2. Dr. Heathcliff Huxtable (Bill Cosby)
  The Cosby Show
Obviously, Cliff Huxtable found it easier to deliver other people's babies than to raise his own. His children would create most of the stress in his life, and he dealt with issues with witty one-liners and impersonations. Interestingly, since Bill Cosby holds a doctorate in education, he was able to use his creative control over the show to insert his views on childrearing. So Dr. Huxtable was funny and smart.
1. Jim Anderson, Sr. (Robert Young)
  Father Knows Best
The character and this show eventually reflected the ultimate fatherly ideal, a man who puts his family before everything. It's too bad that this show didn't have much of an influence on its actors though; Robert Young was an alcoholic and onscreen daughter Lauren Chapin became a heroin addict and prostitute. Still, this dad was the best.

 I like to think that my dad represents a little bit of all these sitcom fathers. While he does have his flaws, we all do. And I think the most important thing to remember is that since I was two years old, my dad has made a conscious effort to remain in my life and support me no matter what. Now that I am living with him, things are obviously a bit different, but at the end of the day he is still always doing what he thinks is best - which to me is all I can really ask for.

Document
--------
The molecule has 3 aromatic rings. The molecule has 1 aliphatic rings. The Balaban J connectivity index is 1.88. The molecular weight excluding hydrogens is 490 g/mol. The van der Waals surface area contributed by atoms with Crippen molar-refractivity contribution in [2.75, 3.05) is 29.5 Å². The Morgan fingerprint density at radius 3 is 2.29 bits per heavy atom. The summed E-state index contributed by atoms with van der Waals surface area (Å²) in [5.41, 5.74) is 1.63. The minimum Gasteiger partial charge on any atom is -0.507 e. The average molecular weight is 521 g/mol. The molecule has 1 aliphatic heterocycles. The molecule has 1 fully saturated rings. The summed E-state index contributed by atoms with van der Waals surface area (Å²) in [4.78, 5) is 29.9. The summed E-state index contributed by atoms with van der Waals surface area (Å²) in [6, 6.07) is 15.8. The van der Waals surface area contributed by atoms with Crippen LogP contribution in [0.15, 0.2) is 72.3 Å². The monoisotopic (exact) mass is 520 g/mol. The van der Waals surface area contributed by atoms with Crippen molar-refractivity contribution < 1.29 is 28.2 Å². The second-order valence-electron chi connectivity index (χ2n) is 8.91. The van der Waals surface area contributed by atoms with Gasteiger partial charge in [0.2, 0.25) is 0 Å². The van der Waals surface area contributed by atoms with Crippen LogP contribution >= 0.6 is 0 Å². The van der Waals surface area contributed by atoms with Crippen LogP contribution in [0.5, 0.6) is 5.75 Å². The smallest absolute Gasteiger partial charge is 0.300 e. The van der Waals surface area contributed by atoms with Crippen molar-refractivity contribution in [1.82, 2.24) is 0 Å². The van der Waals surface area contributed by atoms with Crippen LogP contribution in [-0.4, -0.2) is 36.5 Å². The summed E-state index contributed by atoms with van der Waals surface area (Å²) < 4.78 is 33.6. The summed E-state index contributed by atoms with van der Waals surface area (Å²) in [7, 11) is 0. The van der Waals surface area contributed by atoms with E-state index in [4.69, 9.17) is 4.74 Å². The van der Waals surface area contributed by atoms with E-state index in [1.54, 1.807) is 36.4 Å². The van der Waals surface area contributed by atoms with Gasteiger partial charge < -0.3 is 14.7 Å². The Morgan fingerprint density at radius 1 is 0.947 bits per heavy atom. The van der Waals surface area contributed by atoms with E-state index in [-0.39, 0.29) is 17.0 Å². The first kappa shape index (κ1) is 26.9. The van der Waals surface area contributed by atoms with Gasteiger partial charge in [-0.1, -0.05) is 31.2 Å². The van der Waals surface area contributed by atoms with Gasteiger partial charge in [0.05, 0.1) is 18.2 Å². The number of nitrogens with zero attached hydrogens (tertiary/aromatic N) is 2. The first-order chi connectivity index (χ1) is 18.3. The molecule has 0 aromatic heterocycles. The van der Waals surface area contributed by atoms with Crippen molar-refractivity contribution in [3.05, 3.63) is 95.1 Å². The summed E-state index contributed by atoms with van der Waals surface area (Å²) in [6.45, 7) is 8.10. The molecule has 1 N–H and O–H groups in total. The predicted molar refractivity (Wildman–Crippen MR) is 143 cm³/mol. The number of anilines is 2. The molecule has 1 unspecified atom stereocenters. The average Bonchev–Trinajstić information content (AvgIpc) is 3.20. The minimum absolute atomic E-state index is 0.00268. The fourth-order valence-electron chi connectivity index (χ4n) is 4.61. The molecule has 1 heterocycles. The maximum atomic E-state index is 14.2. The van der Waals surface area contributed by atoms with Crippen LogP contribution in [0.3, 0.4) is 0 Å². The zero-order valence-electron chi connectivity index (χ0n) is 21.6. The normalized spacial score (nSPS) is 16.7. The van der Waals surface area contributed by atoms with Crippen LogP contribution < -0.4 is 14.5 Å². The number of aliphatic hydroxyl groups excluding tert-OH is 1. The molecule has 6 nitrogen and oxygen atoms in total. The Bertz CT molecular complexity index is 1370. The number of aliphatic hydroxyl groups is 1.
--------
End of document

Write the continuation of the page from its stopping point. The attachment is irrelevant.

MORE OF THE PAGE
1. I've noticed that even commercials are starting to feature dads a lot more. Before it seemed like the mom was always the one taking the kids to soccer practice, changing the diapers, fixing up the boo-boo etc, but now dads are featured a lot more.

    I also thought the list was great - now I'm trying to figure out where my dad falls...

  2. I am surprised that certain primetime dads did not make that list. I think most notably, Danny Tanner. I don't think there was a better television dad than him, even if he was a bit corny and clueless at times. I grew up watching The Cosby Show and thought Dr. Huxtable was the best dad ever. He was always so fun and funny. I'm glad that he made number 2.

  3. I agree Courtney, I thought Danny Tanner would have been up there. I'd have to say Archie Bunker is my favourite, but only because my dad is so similar to him - somehow in a good way... if that's possible.

    I like that new shows are keeping the father role significant and timely. I think Sandy Cohen from "The O.C." was a great dad, he was tough and funny. But I guess he'd have to be considering what he had to deal with...